Those facilities are equipped for replay review for college and junior hockey games, Burnham said. Knowing the capability to use replay was in place, the MPA ice hockey committee outlined rules and protocols for what type of play could be reviewed and the process for reviews. All replay reviews are initiated by on-ice officials.

“What we did with hockey was we looked at how they do it at the collegiate level, what policies were in place, and then we would do the same thing,” Burnham said.

Both Burnham and Curtis said using replay for basketball tournament games has not been discussed.

Burnham emphasized that procedures and protocols would have to be established before replay review could be used in basketball, and that the venues would need to have the technology in place to support it.

“How do you set it up and what is the criteria that you use? It’s not as simple as going to a video that is a live stream. There has to be a process,” Burnham said.

Hampden Academy coach Russ Bartlett is completely in favor of replay review. His boys team plays York in Saturday’s Class A state championship at Portland’s Cross Insurance Arena. All of the state championship games will be broadcast live by Maine Public Broadcasting Network over the airwaves and via streaming.

“If you have access to it at all the venues then I don’t know why we wouldn’t use it. It would be great (to use it Saturday), but I’m sure they wouldn’t do it right now,” Bartlett said. “You want to get it right for the kids and if you can do that, then you should. It would be crazy not to use that.”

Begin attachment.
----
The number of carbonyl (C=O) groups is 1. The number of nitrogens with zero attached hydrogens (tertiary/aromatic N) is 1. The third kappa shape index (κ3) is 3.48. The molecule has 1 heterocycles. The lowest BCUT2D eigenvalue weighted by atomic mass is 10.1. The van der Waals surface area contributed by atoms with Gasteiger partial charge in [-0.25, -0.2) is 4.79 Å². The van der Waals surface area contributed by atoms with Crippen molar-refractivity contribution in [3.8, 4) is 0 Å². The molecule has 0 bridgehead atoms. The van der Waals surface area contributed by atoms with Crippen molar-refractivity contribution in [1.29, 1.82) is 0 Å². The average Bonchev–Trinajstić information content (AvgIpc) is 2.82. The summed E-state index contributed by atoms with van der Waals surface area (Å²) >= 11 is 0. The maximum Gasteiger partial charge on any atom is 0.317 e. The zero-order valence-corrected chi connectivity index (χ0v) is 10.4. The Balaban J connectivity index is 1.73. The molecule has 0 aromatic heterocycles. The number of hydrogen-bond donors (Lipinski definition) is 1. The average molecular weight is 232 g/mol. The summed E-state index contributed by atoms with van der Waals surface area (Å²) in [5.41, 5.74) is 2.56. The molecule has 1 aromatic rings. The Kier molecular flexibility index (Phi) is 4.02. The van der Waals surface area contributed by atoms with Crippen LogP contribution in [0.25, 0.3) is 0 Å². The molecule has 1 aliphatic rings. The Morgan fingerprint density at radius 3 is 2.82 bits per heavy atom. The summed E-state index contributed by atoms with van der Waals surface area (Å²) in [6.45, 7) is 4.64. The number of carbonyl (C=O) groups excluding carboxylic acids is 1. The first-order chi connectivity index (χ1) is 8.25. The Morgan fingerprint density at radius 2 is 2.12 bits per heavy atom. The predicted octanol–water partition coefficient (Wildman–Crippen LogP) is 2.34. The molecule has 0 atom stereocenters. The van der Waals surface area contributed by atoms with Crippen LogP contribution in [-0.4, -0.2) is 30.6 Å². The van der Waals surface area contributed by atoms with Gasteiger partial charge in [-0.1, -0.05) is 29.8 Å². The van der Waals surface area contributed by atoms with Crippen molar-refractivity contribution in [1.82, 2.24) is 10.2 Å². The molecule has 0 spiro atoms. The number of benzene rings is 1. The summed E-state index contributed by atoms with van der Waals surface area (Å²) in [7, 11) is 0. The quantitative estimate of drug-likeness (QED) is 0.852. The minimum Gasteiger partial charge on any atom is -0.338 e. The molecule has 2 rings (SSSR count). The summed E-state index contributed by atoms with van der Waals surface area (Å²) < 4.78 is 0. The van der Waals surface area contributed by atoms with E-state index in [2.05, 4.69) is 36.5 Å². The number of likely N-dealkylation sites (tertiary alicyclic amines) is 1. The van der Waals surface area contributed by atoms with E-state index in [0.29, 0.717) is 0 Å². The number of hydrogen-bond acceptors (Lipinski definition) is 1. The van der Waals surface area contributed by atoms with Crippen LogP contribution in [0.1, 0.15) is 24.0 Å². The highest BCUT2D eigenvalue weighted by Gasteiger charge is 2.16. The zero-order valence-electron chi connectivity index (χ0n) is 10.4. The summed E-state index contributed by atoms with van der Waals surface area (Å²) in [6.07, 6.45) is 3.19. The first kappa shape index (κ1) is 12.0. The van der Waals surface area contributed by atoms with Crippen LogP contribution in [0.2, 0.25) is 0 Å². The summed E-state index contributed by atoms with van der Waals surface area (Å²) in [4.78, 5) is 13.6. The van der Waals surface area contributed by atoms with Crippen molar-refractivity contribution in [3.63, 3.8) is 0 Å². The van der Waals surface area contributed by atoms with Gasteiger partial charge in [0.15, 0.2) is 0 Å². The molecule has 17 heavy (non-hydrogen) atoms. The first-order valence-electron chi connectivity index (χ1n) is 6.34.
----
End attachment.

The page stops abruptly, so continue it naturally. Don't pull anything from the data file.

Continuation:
“Replay? I don’t think so. I think we’ve got other things we can look to improve,” York boys coach Paul Marquis said. “Like anything, you want to make sure the call is right, but I’m unsure opening that can of worms is the right thing.”

Because Ponte’s shot was ruled to be good, Dexter will be taking on defending champion Winthrop in the Class C championship game.

“Maybe this is an opportunity for us coaches and committees to really look at this situation and maybe have some conversations about what is best for the game of basketball,” Winthrop coach Todd MacArthur said. “We never really had to deal with this before. Now that this has happened, I think at worst there should be some conversations.”

Central Aroostook Athletic Director Heather Bradbury agrees.

“This is the perfect opportunity for the discussion to start,” said Bradbury, whose son Brayden was a senior starter and 1,000-point scorer for the Panthers. “I don’t know how far out it is, but technology has really come along lately. It’s a matter of figuring out logistics, how to use it, who runs it and the policies of how to use it.”

Woodworth believes the technology needed for replay is “already at our fingertips.”

“Whether it’s a shot clock or replay being used, we need to hop on board with the rest of the country, even the rest of the world,” he said.

“I told my wife this will be referred to as the Central Aroostook rule,” Woodworth said. “It’s unfortunate, but if something better comes out of this in the long run, then at least some good comes from it even if it’s not for us.

“We’re not here for anyone to feel sorry for us. We don’t want that at all. … Hopefully we can get it right going forward so this doesn’t happen to another team around the state.”

Kennebec Journal Staff Writer Drew Bonifant contributed to this story.